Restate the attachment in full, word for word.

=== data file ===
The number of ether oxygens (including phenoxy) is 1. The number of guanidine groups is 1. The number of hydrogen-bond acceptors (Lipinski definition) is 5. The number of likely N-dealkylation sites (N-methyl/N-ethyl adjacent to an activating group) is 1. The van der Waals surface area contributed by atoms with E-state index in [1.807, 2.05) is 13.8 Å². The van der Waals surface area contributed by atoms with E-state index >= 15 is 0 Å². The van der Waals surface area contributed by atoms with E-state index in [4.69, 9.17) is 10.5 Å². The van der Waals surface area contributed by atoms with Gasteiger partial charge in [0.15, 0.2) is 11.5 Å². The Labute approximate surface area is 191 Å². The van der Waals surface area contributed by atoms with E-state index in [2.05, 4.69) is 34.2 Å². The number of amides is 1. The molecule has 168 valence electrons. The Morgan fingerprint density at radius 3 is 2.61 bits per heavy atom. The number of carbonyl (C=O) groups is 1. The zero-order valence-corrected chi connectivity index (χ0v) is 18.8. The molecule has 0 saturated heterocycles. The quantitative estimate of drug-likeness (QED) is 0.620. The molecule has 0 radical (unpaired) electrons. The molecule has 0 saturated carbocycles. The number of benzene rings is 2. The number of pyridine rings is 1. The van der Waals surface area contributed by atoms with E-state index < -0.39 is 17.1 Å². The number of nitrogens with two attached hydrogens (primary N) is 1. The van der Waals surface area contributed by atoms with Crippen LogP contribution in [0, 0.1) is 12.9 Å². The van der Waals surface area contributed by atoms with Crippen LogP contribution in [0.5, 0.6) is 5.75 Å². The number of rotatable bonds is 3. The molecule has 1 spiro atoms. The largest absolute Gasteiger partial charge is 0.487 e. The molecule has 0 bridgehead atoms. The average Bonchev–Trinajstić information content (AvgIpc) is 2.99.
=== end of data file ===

The number of ether oxygens (including phenoxy) is 1. The number of guanidine groups is 1. The number of hydrogen-bond acceptors (Lipinski definition) is 5. The number of likely N-dealkylation sites (N-methyl/N-ethyl adjacent to an activating group) is 1. The van der Waals surface area contributed by atoms with E-state index in [1.807, 2.05) is 13.8 Å². The van der Waals surface area contributed by atoms with E-state index >= 15 is 0 Å². The van der Waals surface area contributed by atoms with E-state index in [4.69, 9.17) is 10.5 Å². The van der Waals surface area contributed by atoms with Gasteiger partial charge in [0.15, 0.2) is 11.5 Å². The Labute approximate surface area is 191 Å². The van der Waals surface area contributed by atoms with E-state index in [2.05, 4.69) is 34.2 Å². The number of amides is 1. The molecule has 168 valence electrons. The Morgan fingerprint density at radius 3 is 2.61 bits per heavy atom. The number of carbonyl (C=O) groups is 1. The zero-order valence-corrected chi connectivity index (χ0v) is 18.8. The molecule has 0 saturated heterocycles. The quantitative estimate of drug-likeness (QED) is 0.620. The molecule has 0 radical (unpaired) electrons. The molecule has 0 saturated carbocycles. The number of benzene rings is 2. The number of pyridine rings is 1. The van der Waals surface area contributed by atoms with E-state index < -0.39 is 17.1 Å². The number of nitrogens with two attached hydrogens (primary N) is 1. The van der Waals surface area contributed by atoms with Crippen LogP contribution in [0, 0.1) is 12.9 Å². The van der Waals surface area contributed by atoms with Crippen LogP contribution in [0.5, 0.6) is 5.75 Å². The number of rotatable bonds is 3. The molecule has 1 spiro atoms. The largest absolute Gasteiger partial charge is 0.487 e. The molecule has 0 bridgehead atoms. The average Bonchev–Trinajstić information content (AvgIpc) is 2.99.